Speaker of the Legislative Assembly of British Columbia

The Speaker of the Legislative Assembly of British Columbia is the presiding officer of the British Columbia legislature.

The office of Speaker in British Columbia

The Speaker is elected by the Members of the Legislative Assembly (“MLAs”) by means of a secret ballot at the commencement of a new parliament, or on the death or retirement of the previous Speaker. Cabinet Ministers are the only MLAs not entitled to vote. The business of the Legislature cannot continue without a Speaker. Under British Columbia’s parliamentary tradition, the Lieutenant-Governor of British Columbia will not open Parliament until a Speaker is elected.

Prior practice had been for the Premier to select the Speaker and have that selection ratified by a vote of the legislature. The Legislative Assembly also appoints a Deputy Speaker, who presides in the absence of the Speaker. During the 38th Parliament, which was elected in the BC general election held on May 17, 2005, the position of Assistant Deputy Speaker was created. This office is usually held by an MLA who represents the official opposition party.

Traditionally, the Speaker has been a member of the governing party; however, while holding the office of Speaker that MLA must act neutrally and treat all other MLAs impartially. The Speaker presides over the debates and procedures of the Legislative Assembly. The Speaker enforces the Rules of Procedure, commonly referred to as the Standing Orders. Any disputes or procedural rulings are made according to the Standing Orders or, in absence of a rule governing a specific situation, to parliamentary precedence and convention. The Speaker does not vote, except in the case of a tie.

Until the early 1990s, the traditional form of address and reference to the Speaker was “Mr. Speaker”. Today, the office holder is now referred to as simply the “Speaker”, but during debates the MLAs may continue to address the office holder as “Mr. Speaker” or “Madam Speaker”. In accordance with parliamentary tradition, all speeches are addressed to the Speaker, and not the other MLAs.

The Speaker is responsible for the legislative precincts, including the Parliament Buildings. The Speaker also sponsors the British Columbia Legislative Internship Program. In addition to his or her duties as Speaker, the Speaker continues to represent the voters of his or her constituency as an MLA.

peakers of the Legislative Assembly of British Columbia

* Bill Barisoff (Liberal) (2005 - Present)
* Claude Richmond (Liberal)(2001 –2005)
* William James Hartley (NDP) (2000 – 2001)
* Gretchen Mann Brewin (NDP)(1998 – 2000)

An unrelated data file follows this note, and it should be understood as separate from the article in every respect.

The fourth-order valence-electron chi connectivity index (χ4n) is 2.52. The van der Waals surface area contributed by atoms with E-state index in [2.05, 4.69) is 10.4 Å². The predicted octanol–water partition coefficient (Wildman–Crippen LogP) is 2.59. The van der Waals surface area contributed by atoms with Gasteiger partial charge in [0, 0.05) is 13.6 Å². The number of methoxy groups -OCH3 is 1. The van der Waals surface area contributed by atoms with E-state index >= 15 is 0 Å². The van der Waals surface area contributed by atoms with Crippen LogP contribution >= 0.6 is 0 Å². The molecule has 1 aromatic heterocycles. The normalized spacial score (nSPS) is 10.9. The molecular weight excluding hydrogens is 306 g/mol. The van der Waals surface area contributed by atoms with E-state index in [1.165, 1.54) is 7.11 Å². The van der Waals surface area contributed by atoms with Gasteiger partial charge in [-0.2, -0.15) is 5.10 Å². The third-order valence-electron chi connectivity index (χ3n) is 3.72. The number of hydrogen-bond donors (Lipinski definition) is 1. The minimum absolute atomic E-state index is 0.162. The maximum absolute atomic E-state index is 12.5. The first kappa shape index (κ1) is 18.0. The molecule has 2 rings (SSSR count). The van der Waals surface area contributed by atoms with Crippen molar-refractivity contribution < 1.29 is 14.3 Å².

* Laurence Dale Lovick (NDP) (1996 – 1998)
* Emery Oakland Barnes (NDP) (1994 - 1996)
* Joan Sawicki (NDP) (1992 - 1994)
* Charles Stephen Rogers (Social Credit) (1990 – 1991)
* John Douglas Reynolds (Social Credit) (1987 – 1989)
* Kenneth Walter Davidson (Social Credit) (1982 – 1986)
* Harvey Wilfred Schroeder (Social Credit) (1979 – 1982)
* Dean Smith (Social Credit) (1976 – 1978)
* Gordon Hudson Dowding (NDP) (1972 – 1975)
* William Harvey Murray (Social Credit) (1964 - 1972)
* Lorne Hugh Shantz (Social Credit) (1958 - 1963)
* Thomas James Irwin (Social Credit) (1953 - 1957)
* Nancy Hodges (Coalition) (1950 – 1952)
* John Hart (Coalition) (1949)
* Robert Henry Carson (Coalition) (1948 - 1949)
* Norman William Whittaker (Coalition) (1941 - 1947)
* Norman William Whittaker (Liberal) (1937 - 1941)
* Henry George Thomas Perry (Liberal) (1934 - 1937)
* Cyril Francis Davie (Conservative) (1931 – 1933)
* James William Jones (Conservative) (1929 - 1930)
* John Andrew Buckham (Liberal) (1924 - 1928 [In February 1928, Mary Ellen Smith served as Acting Speaker, becoming the first woman to hold the position of Speaker in the British Empire] )
* Frederick Arthur Pauline (Liberal) (1922 - 1924)
* Alexander Malcom Manson (Liberal) (1921 - 1922)
* John Keen (Liberal) (1918 - 1920)
* John Walter Weart (Liberal) (1917 - 1918)
* David McEwen Eberts (Conservative) (1907 - 1916)
* Charles Edward Pooley (Conservative) (1903 - 1906)
* Charles Edward Pooley (Independent [Political parties were not a part of British Columbia provincial politics until the 1903 election, when Richard McBride formed the British Columbia Conservative Party and won the general election of that year. Prior to 1903 all MLAs were elected as independents.] ) (1902 - 1903)
* John Paton Booth (Independent) (1900 - 1904)
* William Thomas Forster (1899 - 1900)
* John Paton Booth (Independent) (1898)
* David Williams Higgins (Independent) (1890 - 1898)
* Charles Edward Pooley (Independent) (1887 - 1889)
* John Andrew Mara (Independent) (1883 - 1886)
* Frederick W. Williams (Independent) (1878 - 1882)
* James Trimble (Independent) (1872 - 1878)

ee also

* Speaker of the Canadian House of Commons

External links

* [http://www.legis.gov.bc.ca/speakers-message.htm Welcome Message from The Speaker] (from the British Columbia Legislative Assembly website).


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